Based on the above, we can state categorically in relation to the following allegations which have been made primarily by the Guardian and widely reported as fact by Sky News, BBC, ITN and others this week:
- It is untrue that officers found evidence of News Group staff, either themselves or using private investigators, hacking into "thousands" of mobile phones.
- It is untrue that apart from Goodman, officers found evidence that other members of News Group staff hacked into mobile phones or accessed individuals' voicemails.
- It is untrue that there is evidence that News Group reporters, or indeed anyone, hacked into the telephone voicemails of John Prescott.
- It is untrue that “Murdoch journalists” used private investigators to illegally hack into the mobile phone messages of numerous public figures to gain unlawful access to confidential personal data, including: tax records, social security files, bank statements and itemised phone bills.
- It is untrue that News Group reporters have hacked into telephone voicemail services of various footballers, politicians and celebrities named in reports this week.
- It is untrue that News of the World executives knowingly sanctioned payment for illegal phone intercepts.
This is instructive as much by how it words each denial as the denial is itself. It is perhaps untrue that "thousands" of phones were hacked into; maybe it was only hundreds and the Guardian's source exaggerated slightly. It might be that there were attempts to hack into thousands of phones, rather than that thousands were successfully compromised. It also might be untrue that journalists personally hacked into mobile phones; after all, they had Mulcaire and doubtless others paid handsomely to do that for them. What exactly was Mulcaire doing other than blagging and hacking which made him worth £2,000 a week, with extra for specific work? No hack other than star columnists and the executive staff themselves would earn such massive remuneration. Similarly, if John Prescott's voicemail wasn't hacked into, or wasn't even attempted to be hacked into, how did the Guardian know specifically which month it was said to have been done, unless their source was expert at covering his tracks? The next denial is the most remarkable of all. No one claimed that the NotW hacked into voicemail messages in order to get access to personal data; they had other private detectives who blagged their way in to do that.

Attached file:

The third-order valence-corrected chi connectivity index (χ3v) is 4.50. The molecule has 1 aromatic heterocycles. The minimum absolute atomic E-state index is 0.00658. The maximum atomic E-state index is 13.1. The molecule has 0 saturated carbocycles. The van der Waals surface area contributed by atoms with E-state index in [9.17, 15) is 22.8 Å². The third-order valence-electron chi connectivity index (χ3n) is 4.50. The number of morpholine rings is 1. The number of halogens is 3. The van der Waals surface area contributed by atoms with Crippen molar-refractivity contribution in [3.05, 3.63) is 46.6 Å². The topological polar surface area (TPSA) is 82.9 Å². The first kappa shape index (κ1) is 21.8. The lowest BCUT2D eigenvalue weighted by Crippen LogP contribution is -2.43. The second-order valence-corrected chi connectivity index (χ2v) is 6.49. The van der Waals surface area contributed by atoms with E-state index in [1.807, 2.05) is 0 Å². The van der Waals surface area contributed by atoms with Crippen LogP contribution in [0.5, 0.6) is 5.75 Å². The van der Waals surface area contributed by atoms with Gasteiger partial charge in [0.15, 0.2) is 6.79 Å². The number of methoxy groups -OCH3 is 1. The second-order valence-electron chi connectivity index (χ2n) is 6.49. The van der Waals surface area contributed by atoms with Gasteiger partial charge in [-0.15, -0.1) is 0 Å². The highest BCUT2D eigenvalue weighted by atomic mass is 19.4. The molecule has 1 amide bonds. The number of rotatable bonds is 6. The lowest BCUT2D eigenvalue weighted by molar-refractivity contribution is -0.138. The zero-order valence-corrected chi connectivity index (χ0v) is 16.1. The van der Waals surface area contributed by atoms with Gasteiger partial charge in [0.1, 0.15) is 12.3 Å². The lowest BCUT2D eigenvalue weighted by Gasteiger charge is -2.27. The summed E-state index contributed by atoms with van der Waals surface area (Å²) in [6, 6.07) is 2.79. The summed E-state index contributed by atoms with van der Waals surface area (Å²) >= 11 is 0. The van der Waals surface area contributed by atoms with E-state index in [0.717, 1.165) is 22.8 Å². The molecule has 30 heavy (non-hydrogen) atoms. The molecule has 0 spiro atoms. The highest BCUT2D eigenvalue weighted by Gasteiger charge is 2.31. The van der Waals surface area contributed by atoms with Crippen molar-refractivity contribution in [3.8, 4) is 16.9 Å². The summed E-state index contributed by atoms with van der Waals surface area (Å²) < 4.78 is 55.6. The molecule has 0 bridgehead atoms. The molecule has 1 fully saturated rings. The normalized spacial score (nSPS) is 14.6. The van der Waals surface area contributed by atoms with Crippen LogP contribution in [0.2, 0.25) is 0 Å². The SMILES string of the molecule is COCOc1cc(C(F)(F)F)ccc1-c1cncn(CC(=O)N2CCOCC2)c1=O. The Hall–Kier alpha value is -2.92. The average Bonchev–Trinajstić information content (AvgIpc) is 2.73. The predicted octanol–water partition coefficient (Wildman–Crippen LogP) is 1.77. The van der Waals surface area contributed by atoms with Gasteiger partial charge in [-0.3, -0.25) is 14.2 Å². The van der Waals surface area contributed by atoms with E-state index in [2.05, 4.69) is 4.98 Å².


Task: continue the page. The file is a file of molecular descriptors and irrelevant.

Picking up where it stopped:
All of this is potentially setting NI up for a massive fall. They must be pretty damn certain that the Met's investigation doesn't contradict their denials, and that the investigation is not going to enter the public domain, because if it does, one imagines that the Guardian will do a rerun of their Jonathan Aitken front page, except with the headline changed from "He lied and lied and lied" to "They lied and lied and lied". Instead, they must be incredibly confident that all that's going to come of this is some further legal claims by those named, in which they will only pay out again in return for silence and confidentiality.
The statement then rehashes Wade's comments about the ICO investigations:
The report concerned the activities of a private investigator who, between April 2001 and March 2003, supplied information to 32 newspapers and magazines including, incidentally, the Guardian's sister newspaper, The Observer, which according to the Information Commissioner was ninth worst "offender" out of the 32. The information supplied was deemed to be in breach of the Data Protection Act 1998.
The Guardian though made no attempt to hide the fact that the Observer had featured on Richard Thomas's list, unlike the Sun, which unsurprisingly didn't so much as mention the IC's revelations. The Times meanwhile printed part of the list, while making no mention of the fact that its parent company also owned the Sunday Times and News of the World, while snipping the list so that the Sun didn't feature on it.
Perhaps the most revealing part of the statement is left until near the end:
Since February 2007, News International has continued to work with its journalists and its industry partners to ensure that its journalists fully comply with both the relevant legislation and the rigorous requirements of the PCC’s Code of Conduct.
Since Feburary 2007. In other words, NI is making no attempt to defend Andy Coulson, who isn't so much as mentioned. If there was funny business going on, it was his fault and no one else's, and our executives are blameless. Speaking of which:
Finally, we would like to make it clear that despite the Guardian suggesting otherwise, the departure of Managing Editor Stuart Kuttner has no connection whatsoever with the events referred to above. The Guardian were informed of this position from the outset and chose to mislead the British public.
Except the Guardian did no such thing. The closest it came to alleging any connection was this article by James Robinson.
In the end, it might come down to who you're more likely to believe. Is it News International and the News of the World, which we now know repeatedly did what it previously denied it, and attempted through cosy confidentiality to deny the public and other potential victims from knowing about its payouts, or is it the Guardian, whose original report has at least partially now been fully vindicated by NI themselves? I know what my choice is.
Labels: abuses by tabloids, Andy Coulson, celebrities, Clive Goodman, dark arts, databases, Flat Earth News, Glenn Mulcaire, journalism, News International, Nick Davies, Stephen Whittamore, the fourth estate